The year of the pepper
On the good side, it was the year for pepper. Hot days and nights with a lot of rain. We used peppers houses on half of the plants, but near the end of the summer the peppers that were not under the huts caught up to the covered ones and ended up being as productive.
Lots of everything else
All other vegetables did pretty well. We are even waiting on Brussels Sprouts which we have never had any luck with, but have already put away 2 ice cream pails of them. Tomatoes we unbelievable, again due to warm nights and lots of rain. We actually are having to give some away as they ripen because we have no more room in the freezer, and already have 50 large canning jars put away.
Every year I try to save Coriander seeds to dry and crush instead of buying the spice from the store. Every year I have to watch carefully so that I don’t pick them too late. Many of the seeds will have white mould on them which I will not use. I also dry basil and oregano. The screen shown below is what I use to dry the leaves. it is an old window screen. Simple but effective.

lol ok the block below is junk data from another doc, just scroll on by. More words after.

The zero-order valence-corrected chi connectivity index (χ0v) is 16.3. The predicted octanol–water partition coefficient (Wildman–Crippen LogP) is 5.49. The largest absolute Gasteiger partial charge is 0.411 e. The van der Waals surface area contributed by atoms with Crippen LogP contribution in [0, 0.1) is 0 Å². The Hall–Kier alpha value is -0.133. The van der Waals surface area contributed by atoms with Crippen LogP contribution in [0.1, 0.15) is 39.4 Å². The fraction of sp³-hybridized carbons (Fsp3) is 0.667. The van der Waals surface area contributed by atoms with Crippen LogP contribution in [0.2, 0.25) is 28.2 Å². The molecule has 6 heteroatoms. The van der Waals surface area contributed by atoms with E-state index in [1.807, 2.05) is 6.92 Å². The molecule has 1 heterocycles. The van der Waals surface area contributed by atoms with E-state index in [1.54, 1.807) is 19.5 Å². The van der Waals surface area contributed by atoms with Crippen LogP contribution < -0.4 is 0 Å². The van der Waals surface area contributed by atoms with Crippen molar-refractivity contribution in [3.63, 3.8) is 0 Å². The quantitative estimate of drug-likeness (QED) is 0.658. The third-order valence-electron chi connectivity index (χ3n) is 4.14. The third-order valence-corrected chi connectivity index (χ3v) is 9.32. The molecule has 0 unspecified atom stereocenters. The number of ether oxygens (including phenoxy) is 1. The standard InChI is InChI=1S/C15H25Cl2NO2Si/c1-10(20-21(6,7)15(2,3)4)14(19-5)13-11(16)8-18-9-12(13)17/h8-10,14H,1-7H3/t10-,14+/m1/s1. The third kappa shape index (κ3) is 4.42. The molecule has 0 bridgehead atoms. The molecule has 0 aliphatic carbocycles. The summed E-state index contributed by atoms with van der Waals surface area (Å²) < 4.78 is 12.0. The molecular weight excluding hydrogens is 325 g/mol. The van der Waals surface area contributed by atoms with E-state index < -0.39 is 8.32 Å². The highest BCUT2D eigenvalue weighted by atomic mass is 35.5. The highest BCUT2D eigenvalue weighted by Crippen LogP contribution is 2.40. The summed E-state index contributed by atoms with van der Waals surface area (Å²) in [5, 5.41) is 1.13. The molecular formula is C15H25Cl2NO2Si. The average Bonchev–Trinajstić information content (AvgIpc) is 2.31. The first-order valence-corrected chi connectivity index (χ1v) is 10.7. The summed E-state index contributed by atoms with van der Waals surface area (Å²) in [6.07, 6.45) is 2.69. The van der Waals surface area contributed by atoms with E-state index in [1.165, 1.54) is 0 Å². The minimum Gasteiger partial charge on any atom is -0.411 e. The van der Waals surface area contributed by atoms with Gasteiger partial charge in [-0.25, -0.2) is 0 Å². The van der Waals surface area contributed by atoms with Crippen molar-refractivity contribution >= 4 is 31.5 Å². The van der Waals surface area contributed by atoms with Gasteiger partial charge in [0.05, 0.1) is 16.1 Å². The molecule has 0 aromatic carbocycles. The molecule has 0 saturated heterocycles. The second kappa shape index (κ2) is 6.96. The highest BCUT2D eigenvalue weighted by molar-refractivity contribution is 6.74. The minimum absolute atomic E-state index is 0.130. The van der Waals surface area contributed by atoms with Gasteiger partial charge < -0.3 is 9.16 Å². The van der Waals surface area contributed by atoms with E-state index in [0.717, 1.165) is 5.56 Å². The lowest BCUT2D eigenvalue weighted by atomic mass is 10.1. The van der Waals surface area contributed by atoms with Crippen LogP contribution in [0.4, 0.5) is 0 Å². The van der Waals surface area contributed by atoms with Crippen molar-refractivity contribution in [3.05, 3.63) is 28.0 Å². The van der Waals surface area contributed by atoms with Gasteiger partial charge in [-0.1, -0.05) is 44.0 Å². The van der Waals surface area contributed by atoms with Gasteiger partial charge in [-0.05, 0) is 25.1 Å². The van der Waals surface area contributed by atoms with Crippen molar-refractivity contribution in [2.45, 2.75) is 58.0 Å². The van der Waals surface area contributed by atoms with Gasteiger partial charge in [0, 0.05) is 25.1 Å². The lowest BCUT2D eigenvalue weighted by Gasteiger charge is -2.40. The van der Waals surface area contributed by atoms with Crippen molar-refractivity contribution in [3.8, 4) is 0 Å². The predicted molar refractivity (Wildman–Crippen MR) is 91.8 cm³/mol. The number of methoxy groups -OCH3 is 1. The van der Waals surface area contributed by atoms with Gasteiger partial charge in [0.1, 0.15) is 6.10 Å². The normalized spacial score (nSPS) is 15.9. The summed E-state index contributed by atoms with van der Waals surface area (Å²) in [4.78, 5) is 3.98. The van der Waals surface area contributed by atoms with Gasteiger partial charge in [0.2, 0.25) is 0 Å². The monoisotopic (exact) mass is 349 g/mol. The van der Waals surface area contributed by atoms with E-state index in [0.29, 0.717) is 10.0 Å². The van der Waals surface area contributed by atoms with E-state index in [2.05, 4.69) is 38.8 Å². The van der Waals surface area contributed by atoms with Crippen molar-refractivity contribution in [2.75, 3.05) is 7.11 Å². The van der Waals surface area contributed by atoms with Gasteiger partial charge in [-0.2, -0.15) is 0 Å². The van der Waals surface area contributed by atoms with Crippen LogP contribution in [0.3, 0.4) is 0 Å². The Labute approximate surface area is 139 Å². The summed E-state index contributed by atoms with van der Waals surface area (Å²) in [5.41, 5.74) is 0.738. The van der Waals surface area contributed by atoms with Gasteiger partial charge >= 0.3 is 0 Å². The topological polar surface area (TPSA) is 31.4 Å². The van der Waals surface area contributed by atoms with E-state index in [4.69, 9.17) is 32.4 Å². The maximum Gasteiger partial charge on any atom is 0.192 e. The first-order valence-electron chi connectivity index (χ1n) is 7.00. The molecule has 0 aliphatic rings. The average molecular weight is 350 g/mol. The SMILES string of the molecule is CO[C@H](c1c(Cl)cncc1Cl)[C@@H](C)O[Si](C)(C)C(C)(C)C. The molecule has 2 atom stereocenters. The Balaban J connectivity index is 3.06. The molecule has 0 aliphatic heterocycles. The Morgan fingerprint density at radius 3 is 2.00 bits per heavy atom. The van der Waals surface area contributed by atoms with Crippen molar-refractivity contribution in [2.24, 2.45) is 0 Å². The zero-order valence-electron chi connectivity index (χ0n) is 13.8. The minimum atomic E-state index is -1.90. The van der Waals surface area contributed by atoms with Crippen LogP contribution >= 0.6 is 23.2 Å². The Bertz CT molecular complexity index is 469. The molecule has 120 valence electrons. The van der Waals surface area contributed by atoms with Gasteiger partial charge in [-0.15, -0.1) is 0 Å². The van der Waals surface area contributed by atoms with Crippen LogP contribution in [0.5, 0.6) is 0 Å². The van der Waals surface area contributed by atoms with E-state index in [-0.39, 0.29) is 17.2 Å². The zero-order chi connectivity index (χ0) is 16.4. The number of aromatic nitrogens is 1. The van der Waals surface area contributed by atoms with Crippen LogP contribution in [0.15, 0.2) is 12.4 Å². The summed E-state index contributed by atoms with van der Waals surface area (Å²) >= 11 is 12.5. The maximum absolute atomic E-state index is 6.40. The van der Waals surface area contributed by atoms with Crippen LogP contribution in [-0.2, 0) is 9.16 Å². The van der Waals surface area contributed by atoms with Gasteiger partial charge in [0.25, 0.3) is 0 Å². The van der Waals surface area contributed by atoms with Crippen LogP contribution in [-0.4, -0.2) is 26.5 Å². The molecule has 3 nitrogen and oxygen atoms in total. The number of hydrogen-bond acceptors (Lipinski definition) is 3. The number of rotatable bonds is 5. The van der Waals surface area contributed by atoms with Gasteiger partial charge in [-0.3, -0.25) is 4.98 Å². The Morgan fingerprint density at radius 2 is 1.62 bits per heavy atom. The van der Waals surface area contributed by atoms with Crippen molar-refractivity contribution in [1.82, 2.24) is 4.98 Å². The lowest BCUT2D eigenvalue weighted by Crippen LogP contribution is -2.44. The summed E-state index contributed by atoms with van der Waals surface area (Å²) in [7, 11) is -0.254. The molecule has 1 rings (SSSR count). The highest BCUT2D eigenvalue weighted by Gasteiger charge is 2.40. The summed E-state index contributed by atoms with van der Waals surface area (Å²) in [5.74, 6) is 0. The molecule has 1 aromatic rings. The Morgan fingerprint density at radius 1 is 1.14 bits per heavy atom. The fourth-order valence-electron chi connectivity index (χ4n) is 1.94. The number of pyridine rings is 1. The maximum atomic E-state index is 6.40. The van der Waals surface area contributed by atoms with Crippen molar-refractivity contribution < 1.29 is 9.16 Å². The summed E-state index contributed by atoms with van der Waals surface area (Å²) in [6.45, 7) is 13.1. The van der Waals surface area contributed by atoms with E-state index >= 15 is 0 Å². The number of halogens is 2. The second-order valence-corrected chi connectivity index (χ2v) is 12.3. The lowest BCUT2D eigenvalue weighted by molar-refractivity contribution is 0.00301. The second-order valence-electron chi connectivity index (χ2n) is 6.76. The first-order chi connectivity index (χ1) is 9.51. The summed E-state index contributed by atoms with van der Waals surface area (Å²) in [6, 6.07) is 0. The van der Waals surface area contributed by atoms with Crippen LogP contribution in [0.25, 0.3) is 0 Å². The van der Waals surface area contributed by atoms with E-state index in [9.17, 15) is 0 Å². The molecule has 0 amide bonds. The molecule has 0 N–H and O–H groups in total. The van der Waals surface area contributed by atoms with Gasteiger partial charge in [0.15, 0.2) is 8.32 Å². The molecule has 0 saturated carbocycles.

Horseradish really speads
Ernie removed and harvest one of the horseradish plants. There were three and we didn’t realize how fast they spread – or how they spread. When he dug the plant up, it was easy to see how the roots go underground kind of like poplar trees. New plants grow from the long underground roots. We gave some away and kept some.
And finally tonight we used what was left of the apple-crabs and made a small amount of jelly. It turned out amazingly clear. Have yet to taste it.
Happy Fall Harvest!
Our garlic harvest from last fall is still going strong. To date, there has been only one or two rotten cloves – that’s it. It is completely different from the previous two years in which we lost quite of bit of our harvest and had to quickly make garlic powder from the rest of the drying cloves. Many of the cloves are starting to sprout but no mould at all. The taste is still good as well, and we are eating some everyday!